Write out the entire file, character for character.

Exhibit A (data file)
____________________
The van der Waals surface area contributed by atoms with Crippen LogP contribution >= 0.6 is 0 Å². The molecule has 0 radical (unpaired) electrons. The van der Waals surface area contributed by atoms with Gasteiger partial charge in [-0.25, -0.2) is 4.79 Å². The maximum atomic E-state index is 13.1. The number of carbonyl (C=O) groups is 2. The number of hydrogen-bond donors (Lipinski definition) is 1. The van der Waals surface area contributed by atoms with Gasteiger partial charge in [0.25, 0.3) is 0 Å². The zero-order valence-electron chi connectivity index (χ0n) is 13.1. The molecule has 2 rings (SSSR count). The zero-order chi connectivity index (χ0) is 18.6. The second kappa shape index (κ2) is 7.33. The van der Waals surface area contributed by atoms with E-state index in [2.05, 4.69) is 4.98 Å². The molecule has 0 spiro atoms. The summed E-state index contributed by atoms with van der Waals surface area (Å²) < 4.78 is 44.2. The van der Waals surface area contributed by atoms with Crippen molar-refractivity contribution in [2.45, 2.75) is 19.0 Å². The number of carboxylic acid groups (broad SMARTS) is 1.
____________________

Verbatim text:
The van der Waals surface area contributed by atoms with Crippen LogP contribution >= 0.6 is 0 Å². The molecule has 0 radical (unpaired) electrons. The van der Waals surface area contributed by atoms with Gasteiger partial charge in [-0.25, -0.2) is 4.79 Å². The maximum atomic E-state index is 13.1. The number of carbonyl (C=O) groups is 2. The number of hydrogen-bond donors (Lipinski definition) is 1. The van der Waals surface area contributed by atoms with Gasteiger partial charge in [0.25, 0.3) is 0 Å². The zero-order valence-electron chi connectivity index (χ0n) is 13.1. The molecule has 2 rings (SSSR count). The zero-order chi connectivity index (χ0) is 18.6. The second kappa shape index (κ2) is 7.33. The van der Waals surface area contributed by atoms with E-state index in [2.05, 4.69) is 4.98 Å². The molecule has 0 spiro atoms. The summed E-state index contributed by atoms with van der Waals surface area (Å²) < 4.78 is 44.2. The van der Waals surface area contributed by atoms with Crippen molar-refractivity contribution in [2.45, 2.75) is 19.0 Å². The number of carboxylic acid groups (broad SMARTS) is 1.